Throughout al-Bashir's presidency, hundreds of thousands were killed and millions displaced from Darfur, and the International Criminal Court has issued an arrest warrant for the President alleging war crimes and crimes against humanity.
The U.N. estimates the humanitarian crisis in Darfur is the worst in the world today.
I received an email from Senator Feingold's campaign today, a man I have always respected and supported. A few months ago the Bennet campaign sent an email expressing Feingold's support, and those two actions combined made me decide to respond.
I received your email today and I couldn't agree more about how disappointed I was in yesterday's vote on financial reform. I agree that the bill that passed lacked the teeth it needed and that we missed a great opportunity for real reform.
It is in that light that I hope you will reconsider your support for Senator Michael Bennet in his primary against former Speaker Andrew Romanoff.
While the Republican primary for Senate is shaping up closer than expected in Colorado, the Democratic one is going in the other direction. Michael Bennet has now opened up a 15 point lead, 46-31, over Andrew Romanoff as he attempts to win nomination for a full term. That's a 9 point increase in his advantage since leading 40-34 in a March poll of the race.
The key thing for Bennet is that he's winning similar levels of support from liberals, moderates, and conservatives. He has an 18 point lead with moderates, a 15 point one with conservatives, and it stands at 11 points with liberals. Romanoff clearly isn't getting much traction from the left and Bennet's across the board advantage ideologically bodes well for his ability to unite the party around him for the fall if he does indeed win the nomination.
The one group Bennet continues to be weaker with is Hispanics, who are splitting their support evenly between Romanoff and the incumbent right now. Bennet is still making progress on that front though- he trailed by 11 with Hispanics in March.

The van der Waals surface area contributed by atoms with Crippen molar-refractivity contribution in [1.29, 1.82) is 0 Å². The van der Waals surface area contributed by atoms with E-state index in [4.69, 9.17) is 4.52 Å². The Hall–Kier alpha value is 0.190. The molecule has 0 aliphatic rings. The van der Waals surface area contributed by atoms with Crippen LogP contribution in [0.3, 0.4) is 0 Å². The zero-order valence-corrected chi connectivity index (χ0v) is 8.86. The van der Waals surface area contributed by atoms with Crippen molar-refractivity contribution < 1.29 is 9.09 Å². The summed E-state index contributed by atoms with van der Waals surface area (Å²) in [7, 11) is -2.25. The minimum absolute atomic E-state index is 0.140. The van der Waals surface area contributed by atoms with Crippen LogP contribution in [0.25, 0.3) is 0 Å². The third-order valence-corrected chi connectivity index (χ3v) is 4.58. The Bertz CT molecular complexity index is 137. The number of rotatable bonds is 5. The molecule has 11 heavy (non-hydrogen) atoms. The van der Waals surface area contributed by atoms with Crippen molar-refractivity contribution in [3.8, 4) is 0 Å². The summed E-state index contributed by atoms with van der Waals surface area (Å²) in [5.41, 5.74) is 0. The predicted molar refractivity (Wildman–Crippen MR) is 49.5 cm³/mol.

This race is not over by any means but the momentum is clearly in Bennet's direction.
Given that our Democratic State Convention is happening this week and that our race for the nomination for US Senator is hotly contested by our former Democratic long time Colorado House Speaker Andrew Romanoff and the appointed Senator Michael Bennet,
You all should read this diary by Wade Norris
He appears to have proof that someone, at Huffington Post perhaps, deleted Michael Bennet's name from a list of Senators who Voted Against Breaking Up the Mega Banks, on the same day that Bennet sent our a major fund raising letter on teh topic of reforming Washington DC.
*RECEIVED CONTRIBUTIONS FROM ALL SIX BANKS TARGETED
*VOTES, RHETORIC AT ODDS
U.S. Senator Michael Bennet has voted against the Brown-Kaufman amendment which would cap the size and power of "too big to fail" megabanks largely responsible for the financial meltdown.
As an amendment to the financial reform bill, Brown-Kaufman would force the nation's six largest banks (Bank of America, JP Morgan Chase, Citigroup, Wells Fargo, Goldman Sachs, and Morgan Stanley - all contributors to Sen. Bennet) to dramatically downsize, limiting their self-serving powers, their sway over world markets, and their ability to leverage - all which will lessen risk and volatility as a whole.
Said Sen. Majority Whip Richard Durbin: "I would say that (of) all the amendments which will be offered, this is clearly a game-changer. I am supportive of this amendment even though I know some of my friends in the banking industry won't be happy with that."
No such sentiment from Sen. Bennet, who, hours before the amendment failed, simply spoke of the need for bipartisan support to "safeguard America's financial future."
Sen. Bennet, a member of the Senate banking committee, has, in just over a year, become a top-10 recipient of financial-sector contributions (over $800,000). He voted against the interests of homeowners facing foreclosure (S Amen. 1014 to S. 896, 4/30/09) and voted against auditing the all-powerful, erratically performing Federal Reserve (S. AMDT 875 to S.Con.Res.13, 4/2/09)
"I would further strengthen the financial bill by restoring the Glass-Steagall wall between commercial and investment banking activities," said U.S. Senate candidate Andrew Romanoff. "I would also move the Consumer Financial Protection Agency outside of the Federal Reserve. I've also proposed regulating derivatives, by requiring that they be traded on an exchange; limiting the amount of leverage banks are able to incur; and increasing the percentage banks are required to keep in reserve in safe, liquid investments such as Treasury bills. If a bank is too big to fail, it's too big to exist."